Magic Johnson was the greatest Laker, not Kobe

Kobe Bryant is a very productive player.  But he’s not near the player the media proclaims him to be.  He just is not.

After the Lakers won the World’s Championship, Mark Jackson and many others dubbed Kobe the Greatest Laker.  No way.  Magic Johnson was so much better win producer for the Purple and Gold.  Much, much better.

Lets look at the numbers.

You can see Kobe’s win numbers from the last two seasons by clicking here and clicking here.  They are very good (and consistently good… he almost always posts an above +2.00 MWS), but Magic’s win production was in the stratosphere.  He was a brilliant player, a player for the ages.

Magic retired suddenly in the exhibition season prior to the 1991-1992 regular season.  The NBA lost one of its all-time greats.

In the season prior, his last full season, at the age of 31, Magic posted a better Marginal Win Score per 48 (+5.56) than almost EVERY player posted this season.  At the age of 31.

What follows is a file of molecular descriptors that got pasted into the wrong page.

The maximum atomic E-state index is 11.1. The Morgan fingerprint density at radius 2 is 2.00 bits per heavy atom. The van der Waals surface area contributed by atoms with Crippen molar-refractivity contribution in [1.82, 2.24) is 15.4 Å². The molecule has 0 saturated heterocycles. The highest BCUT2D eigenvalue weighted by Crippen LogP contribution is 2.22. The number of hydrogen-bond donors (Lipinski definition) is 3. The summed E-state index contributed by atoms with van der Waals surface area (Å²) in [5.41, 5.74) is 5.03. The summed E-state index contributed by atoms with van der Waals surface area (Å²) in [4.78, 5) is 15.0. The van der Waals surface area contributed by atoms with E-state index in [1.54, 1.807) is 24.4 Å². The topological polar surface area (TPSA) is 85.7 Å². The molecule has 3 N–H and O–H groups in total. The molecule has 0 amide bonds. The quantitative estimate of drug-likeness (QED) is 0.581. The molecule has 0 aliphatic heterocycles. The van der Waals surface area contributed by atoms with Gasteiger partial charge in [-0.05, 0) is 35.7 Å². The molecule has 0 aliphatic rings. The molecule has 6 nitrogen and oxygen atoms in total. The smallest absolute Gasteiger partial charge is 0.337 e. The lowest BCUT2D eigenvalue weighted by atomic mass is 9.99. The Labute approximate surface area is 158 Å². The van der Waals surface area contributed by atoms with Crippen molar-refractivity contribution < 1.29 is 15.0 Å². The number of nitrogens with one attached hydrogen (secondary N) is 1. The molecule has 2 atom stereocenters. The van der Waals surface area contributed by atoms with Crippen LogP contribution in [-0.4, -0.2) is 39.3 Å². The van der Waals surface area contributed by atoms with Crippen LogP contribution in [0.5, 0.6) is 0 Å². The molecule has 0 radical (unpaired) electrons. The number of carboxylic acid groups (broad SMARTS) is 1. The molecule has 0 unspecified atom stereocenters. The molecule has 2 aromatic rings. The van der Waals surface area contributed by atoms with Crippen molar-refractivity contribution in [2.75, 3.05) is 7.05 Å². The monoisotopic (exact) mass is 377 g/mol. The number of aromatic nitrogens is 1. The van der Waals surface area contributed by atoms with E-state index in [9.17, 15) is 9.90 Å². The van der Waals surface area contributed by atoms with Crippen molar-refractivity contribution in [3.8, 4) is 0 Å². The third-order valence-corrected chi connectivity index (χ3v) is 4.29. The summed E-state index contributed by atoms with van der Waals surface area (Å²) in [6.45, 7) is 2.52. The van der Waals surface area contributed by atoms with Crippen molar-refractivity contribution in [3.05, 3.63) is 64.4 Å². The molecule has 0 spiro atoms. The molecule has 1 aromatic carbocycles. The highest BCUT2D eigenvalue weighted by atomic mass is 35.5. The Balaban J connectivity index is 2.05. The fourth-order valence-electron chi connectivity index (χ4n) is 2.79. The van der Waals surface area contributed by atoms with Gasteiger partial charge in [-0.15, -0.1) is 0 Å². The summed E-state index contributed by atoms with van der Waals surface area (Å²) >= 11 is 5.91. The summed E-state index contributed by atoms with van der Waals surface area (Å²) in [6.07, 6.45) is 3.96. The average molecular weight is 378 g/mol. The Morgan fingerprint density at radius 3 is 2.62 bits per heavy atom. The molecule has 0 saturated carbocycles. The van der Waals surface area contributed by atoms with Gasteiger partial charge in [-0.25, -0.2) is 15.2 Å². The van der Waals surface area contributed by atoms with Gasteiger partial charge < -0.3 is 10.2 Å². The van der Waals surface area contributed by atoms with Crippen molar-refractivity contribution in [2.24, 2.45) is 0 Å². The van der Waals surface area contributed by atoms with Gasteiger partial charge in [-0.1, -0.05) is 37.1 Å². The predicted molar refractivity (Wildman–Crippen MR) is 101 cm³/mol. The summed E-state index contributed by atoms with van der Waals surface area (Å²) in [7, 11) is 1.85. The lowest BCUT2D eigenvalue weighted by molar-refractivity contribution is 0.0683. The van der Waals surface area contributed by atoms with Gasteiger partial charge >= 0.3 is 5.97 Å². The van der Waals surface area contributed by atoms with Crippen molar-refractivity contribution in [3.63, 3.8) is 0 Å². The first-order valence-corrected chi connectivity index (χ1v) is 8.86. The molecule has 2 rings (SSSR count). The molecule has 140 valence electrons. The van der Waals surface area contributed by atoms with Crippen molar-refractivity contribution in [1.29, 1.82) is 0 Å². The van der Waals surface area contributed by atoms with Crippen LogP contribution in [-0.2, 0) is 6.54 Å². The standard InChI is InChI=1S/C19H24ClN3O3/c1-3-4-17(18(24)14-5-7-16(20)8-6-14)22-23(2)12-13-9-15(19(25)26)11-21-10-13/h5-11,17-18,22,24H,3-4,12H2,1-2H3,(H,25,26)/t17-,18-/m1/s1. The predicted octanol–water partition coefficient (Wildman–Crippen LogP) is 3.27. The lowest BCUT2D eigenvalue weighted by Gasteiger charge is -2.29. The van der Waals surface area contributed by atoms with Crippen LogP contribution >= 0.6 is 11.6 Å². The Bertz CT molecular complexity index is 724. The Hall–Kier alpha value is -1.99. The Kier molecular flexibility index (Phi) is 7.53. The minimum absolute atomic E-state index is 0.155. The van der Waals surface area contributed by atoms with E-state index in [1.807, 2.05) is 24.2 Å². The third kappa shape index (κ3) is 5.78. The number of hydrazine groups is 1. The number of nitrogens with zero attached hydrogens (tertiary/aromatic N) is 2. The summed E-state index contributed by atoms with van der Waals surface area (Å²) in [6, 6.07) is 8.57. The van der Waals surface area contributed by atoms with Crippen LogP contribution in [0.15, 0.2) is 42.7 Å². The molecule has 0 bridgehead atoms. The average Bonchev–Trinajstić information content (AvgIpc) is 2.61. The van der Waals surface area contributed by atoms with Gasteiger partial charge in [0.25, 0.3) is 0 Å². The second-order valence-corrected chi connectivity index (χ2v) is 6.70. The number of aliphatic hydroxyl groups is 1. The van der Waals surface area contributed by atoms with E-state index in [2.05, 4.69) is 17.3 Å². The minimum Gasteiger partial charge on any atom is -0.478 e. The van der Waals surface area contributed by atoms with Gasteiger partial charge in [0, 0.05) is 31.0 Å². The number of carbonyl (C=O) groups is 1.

Consequently, I credit Magic with producing 17.6 wins for the Lakers in that last season and (-5.4) losses.  Folks, those are better-than-LeBron numbers… and he was 31! (Did I mention that?)  I’m not even going to post his preceding season numbers, because if he’s producing like that at 31 you know he did it throughout his career.

How close to correct are my numbers?  Here’s a bit of circumstantial evidence.  In 1990-91 the Los Angeles Lakers won 58 games.  In 1991-92, without having the time to adjust their roster for the loss of Magic, the Lakers won 43 games, a drop of 15 wins.  Fairly close to the 17.4 wins I credited him with the season before (the Lakers pythagorean wins in ’92 were even lower, suggesting the gap should have been even closer to that 17.4).

Lets consider one other piece of indirect evidence.  With Magic Johnson on their roster the Lakers never won less than 54 games.  This is with and without Kareem.  That’s compelling.

By comparison, when Kobe had to play without Shaq and prior to Gasol, the Lakers posted 34 wins, 45 wins, and 40 wins.

That’s not conclusive evidence, but I consider it very, very persuasive.

ADDENDUM:  I just tested my numbers against the front end of Magic’s career.  In his rookie season I credit Magic Johnson with producing 14.9 wins for the Lakers.  This squares with what happened.  In Magic’s rookie season the Lakers improved by 13 games (47 wins in ’78-’79  to 60 wins in ’79-’80).


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